Grassroots Concert Raises Money and Awareness
In a world full of fast-food, imported groceries and processed snacks, a Molokai organization is combating the food norm to promote eating local.
The concept of eating and buying local can be daunting but that hasn’t stopped The MOM Hui—and its grassroots network of like-minded advocates, farmers, vendors and ohana—from promoting sustainability, a healthy environment and a conscious lifestyle.
Hundreds of attendees gathered under a star-lit sky last Saturday to promote this vision at Duke Maliu Park for the second annual Grassroots Benefit Concert organized by The MOM Hui.
“I want the community to be conscious of the impact we can have on our environment through the choices we make, the food we eat, the way we decide to grow our food and how we take care of this environment,” said MOM Hui founder Mercy Ritte. “It’s all relative and related.”
Keiki participated in educational activities by sampling wheat grass, learning the importance of bee pollination, gardening and more. Molokai youth and statewide entertainers like I-land Flavah and Napua Greig performed numbers ranging from popular reggae tunes to songs that perpetuated the evening’s message.
“Eating local foods will build a stronger community,” said organizer Kealoha Hooper. “You keep it here, you keep it Molokai, you buy from here and build our community to make Molokai stronger.”
From venison burgers and lilikoi juice to homemade, brick-oven pizza, the food provided by local vendors featured locally-grown, non-GMO or organic ingredients. The MOM Hui provided vendors and the public with compostable paper plates, cups and utensils. Trash bins were distributed across the lawn for degradable plates and utensils or food waste, which will be taken to a local farm to feed pigs.
“If we can all collectively learn something and make small changes in our own lifestyle and with our children then maybe slowly it will spread and we can become a truly healthy Molokai island,” Ritte said “… It’s possible to feed our families healthy food with what we have on island.”
Besides being a night of ono grinds, sustainability and aloha, the benefit concert aimed to support local youth who plan to pursue a higher education in degrees focused on health, environmental studies or organic farming. The MOM Hui’s Ho`ola Hou Scholarship Fund, a community supported financial assistance program for Molokai High School (MHS) seniors, was funded by 100 percent of ticket proceeds.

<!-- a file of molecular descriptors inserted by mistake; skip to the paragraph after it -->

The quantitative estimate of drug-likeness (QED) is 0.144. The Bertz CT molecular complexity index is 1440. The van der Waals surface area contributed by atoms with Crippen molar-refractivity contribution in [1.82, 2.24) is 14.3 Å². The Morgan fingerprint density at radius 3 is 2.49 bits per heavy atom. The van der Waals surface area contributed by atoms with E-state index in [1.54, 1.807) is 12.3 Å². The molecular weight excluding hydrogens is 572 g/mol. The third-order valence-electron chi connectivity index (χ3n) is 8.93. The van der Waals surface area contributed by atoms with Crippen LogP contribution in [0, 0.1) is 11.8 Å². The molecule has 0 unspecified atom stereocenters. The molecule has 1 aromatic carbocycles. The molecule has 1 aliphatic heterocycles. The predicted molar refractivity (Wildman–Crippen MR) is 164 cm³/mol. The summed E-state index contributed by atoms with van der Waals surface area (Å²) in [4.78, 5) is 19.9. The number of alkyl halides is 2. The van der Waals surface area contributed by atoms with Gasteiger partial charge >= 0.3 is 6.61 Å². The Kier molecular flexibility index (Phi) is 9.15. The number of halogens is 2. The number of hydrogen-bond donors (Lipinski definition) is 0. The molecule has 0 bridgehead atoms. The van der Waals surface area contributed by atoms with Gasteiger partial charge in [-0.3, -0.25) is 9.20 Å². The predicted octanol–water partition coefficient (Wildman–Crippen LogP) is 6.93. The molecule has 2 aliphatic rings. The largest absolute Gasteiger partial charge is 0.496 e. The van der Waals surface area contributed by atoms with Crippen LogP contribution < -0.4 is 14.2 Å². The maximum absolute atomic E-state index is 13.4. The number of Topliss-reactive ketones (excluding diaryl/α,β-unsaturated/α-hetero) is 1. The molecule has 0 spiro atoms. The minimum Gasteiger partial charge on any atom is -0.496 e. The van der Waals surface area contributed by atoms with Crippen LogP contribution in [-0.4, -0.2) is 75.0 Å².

Taylor Tamanaha, 2014 MHS graduate and scholarship recipient will attend Grand Canyon University to pursue a degree in pediatric nursing. She said the scholarship made college more affordable and took the stress off of meeting high tuition prices.
“It made me feel good to win the scholarship because I feel like I really earned it,” Tamanaha said. “I’m happy because I worked really hard for it and it’s a validation. The support feels like home.”
For Xrystina Bicoy, an MHS alumnus in the same class, the scholarship award “feels like your aina is your support group…it gives you a lot of pride for where you come from” she said.
Bicoy is headed off to the University of Wyoming this fall to pursue a degree in nursing.
“We’re all really thankful for this whole organization and we owe so much to them for supporting us and giving us this opportunity,” Bicoy said. “It’s a huge honor.”
Aloha Aina Message
The community-based event isn’t an anti-GMO campaign, but a movement to promote sustainability and Molokai-grown or sustainable products, Hooper said.
“This is not a local issue, this is a global issue,” organizer and MC Hanohano Naehu said. “Buying local is important because it all goes back to the message of the event, ‘aloha aina,’ that which feeds us. We [want to] be sustainable. We want to grow our own food, eat our own food, and then we know what is in it and where it comes from.”
Ritte said she hopes the concert will raise awareness, inspire others to live a healthy lifestyle and support a sustainable Molokai.
“I know we can’t be completely GMO-free or organic so for me it’s being aware of how our food is being produced and it’s all about educating one another,” Ritte said. “There are farmers that pay attention to the environment and really care about what they grow for the community.”